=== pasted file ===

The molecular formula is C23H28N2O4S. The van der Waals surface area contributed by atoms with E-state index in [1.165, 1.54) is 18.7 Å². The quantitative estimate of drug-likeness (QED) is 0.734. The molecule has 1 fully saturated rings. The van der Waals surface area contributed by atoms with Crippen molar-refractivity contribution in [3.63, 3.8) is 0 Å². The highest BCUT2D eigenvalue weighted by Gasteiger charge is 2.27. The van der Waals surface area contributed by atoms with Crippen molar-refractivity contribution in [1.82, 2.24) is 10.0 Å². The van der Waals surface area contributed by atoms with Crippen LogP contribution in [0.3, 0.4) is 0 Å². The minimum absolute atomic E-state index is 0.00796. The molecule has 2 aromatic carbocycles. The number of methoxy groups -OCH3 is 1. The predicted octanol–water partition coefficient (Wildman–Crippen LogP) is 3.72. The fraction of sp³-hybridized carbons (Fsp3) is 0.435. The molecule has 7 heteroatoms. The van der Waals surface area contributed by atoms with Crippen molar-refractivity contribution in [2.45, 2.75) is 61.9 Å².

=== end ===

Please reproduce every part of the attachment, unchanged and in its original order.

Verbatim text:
The molecular formula is C23H28N2O4S. The van der Waals surface area contributed by atoms with E-state index in [1.165, 1.54) is 18.7 Å². The quantitative estimate of drug-likeness (QED) is 0.734. The molecule has 1 fully saturated rings. The van der Waals surface area contributed by atoms with Crippen molar-refractivity contribution in [3.63, 3.8) is 0 Å². The highest BCUT2D eigenvalue weighted by Gasteiger charge is 2.27. The van der Waals surface area contributed by atoms with Crippen molar-refractivity contribution in [1.82, 2.24) is 10.0 Å². The van der Waals surface area contributed by atoms with Crippen LogP contribution in [0.3, 0.4) is 0 Å². The minimum absolute atomic E-state index is 0.00796. The molecule has 2 aromatic carbocycles. The number of methoxy groups -OCH3 is 1. The predicted octanol–water partition coefficient (Wildman–Crippen LogP) is 3.72. The fraction of sp³-hybridized carbons (Fsp3) is 0.435. The molecule has 7 heteroatoms. The van der Waals surface area contributed by atoms with Crippen molar-refractivity contribution in [2.45, 2.75) is 61.9 Å².